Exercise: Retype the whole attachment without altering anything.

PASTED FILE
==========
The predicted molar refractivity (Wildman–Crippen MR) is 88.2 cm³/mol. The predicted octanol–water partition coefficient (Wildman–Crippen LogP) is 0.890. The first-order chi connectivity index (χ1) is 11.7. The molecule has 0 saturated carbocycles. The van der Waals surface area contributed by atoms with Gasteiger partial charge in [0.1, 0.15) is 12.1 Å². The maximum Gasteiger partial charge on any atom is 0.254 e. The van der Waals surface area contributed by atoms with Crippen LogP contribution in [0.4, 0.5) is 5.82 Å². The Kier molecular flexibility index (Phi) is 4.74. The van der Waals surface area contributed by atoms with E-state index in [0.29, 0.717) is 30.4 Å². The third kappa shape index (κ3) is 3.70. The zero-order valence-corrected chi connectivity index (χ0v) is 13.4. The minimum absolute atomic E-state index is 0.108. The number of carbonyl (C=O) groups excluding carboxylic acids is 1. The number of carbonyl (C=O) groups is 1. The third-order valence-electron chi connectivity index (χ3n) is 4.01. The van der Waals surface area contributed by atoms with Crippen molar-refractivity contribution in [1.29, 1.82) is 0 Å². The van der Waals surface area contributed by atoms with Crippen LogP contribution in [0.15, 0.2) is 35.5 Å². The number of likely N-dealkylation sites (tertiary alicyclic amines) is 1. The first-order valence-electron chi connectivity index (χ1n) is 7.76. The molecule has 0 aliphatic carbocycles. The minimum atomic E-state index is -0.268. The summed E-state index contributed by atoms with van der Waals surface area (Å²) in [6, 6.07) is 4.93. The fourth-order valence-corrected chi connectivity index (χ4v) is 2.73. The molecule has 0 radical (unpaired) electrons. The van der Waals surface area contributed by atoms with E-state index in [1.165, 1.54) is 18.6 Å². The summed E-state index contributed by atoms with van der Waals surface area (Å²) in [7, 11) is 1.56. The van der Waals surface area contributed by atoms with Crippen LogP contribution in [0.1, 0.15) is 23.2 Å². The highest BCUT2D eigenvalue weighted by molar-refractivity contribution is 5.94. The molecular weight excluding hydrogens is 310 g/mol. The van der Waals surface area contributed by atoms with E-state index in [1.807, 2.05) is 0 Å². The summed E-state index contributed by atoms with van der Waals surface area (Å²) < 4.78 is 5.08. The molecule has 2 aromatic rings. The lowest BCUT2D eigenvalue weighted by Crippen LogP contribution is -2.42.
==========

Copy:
The predicted molar refractivity (Wildman–Crippen MR) is 88.2 cm³/mol. The predicted octanol–water partition coefficient (Wildman–Crippen LogP) is 0.890. The first-order chi connectivity index (χ1) is 11.7. The molecule has 0 saturated carbocycles. The van der Waals surface area contributed by atoms with Gasteiger partial charge in [0.1, 0.15) is 12.1 Å². The maximum Gasteiger partial charge on any atom is 0.254 e. The van der Waals surface area contributed by atoms with Crippen LogP contribution in [0.4, 0.5) is 5.82 Å². The Kier molecular flexibility index (Phi) is 4.74. The van der Waals surface area contributed by atoms with E-state index in [0.29, 0.717) is 30.4 Å². The third kappa shape index (κ3) is 3.70. The zero-order valence-corrected chi connectivity index (χ0v) is 13.4. The minimum absolute atomic E-state index is 0.108. The number of carbonyl (C=O) groups excluding carboxylic acids is 1. The number of carbonyl (C=O) groups is 1. The third-order valence-electron chi connectivity index (χ3n) is 4.01. The van der Waals surface area contributed by atoms with Crippen molar-refractivity contribution in [1.29, 1.82) is 0 Å². The van der Waals surface area contributed by atoms with Crippen LogP contribution in [0.15, 0.2) is 35.5 Å². The number of likely N-dealkylation sites (tertiary alicyclic amines) is 1. The first-order valence-electron chi connectivity index (χ1n) is 7.76. The molecule has 0 aliphatic carbocycles. The minimum atomic E-state index is -0.268. The summed E-state index contributed by atoms with van der Waals surface area (Å²) in [6, 6.07) is 4.93. The fourth-order valence-corrected chi connectivity index (χ4v) is 2.73. The molecule has 0 radical (unpaired) electrons. The van der Waals surface area contributed by atoms with E-state index in [1.165, 1.54) is 18.6 Å². The summed E-state index contributed by atoms with van der Waals surface area (Å²) in [7, 11) is 1.56. The van der Waals surface area contributed by atoms with Crippen LogP contribution in [0.1, 0.15) is 23.2 Å². The highest BCUT2D eigenvalue weighted by molar-refractivity contribution is 5.94. The molecular weight excluding hydrogens is 310 g/mol. The van der Waals surface area contributed by atoms with E-state index in [1.807, 2.05) is 0 Å². The summed E-state index contributed by atoms with van der Waals surface area (Å²) < 4.78 is 5.08. The molecule has 2 aromatic rings. The lowest BCUT2D eigenvalue weighted by Crippen LogP contribution is -2.42.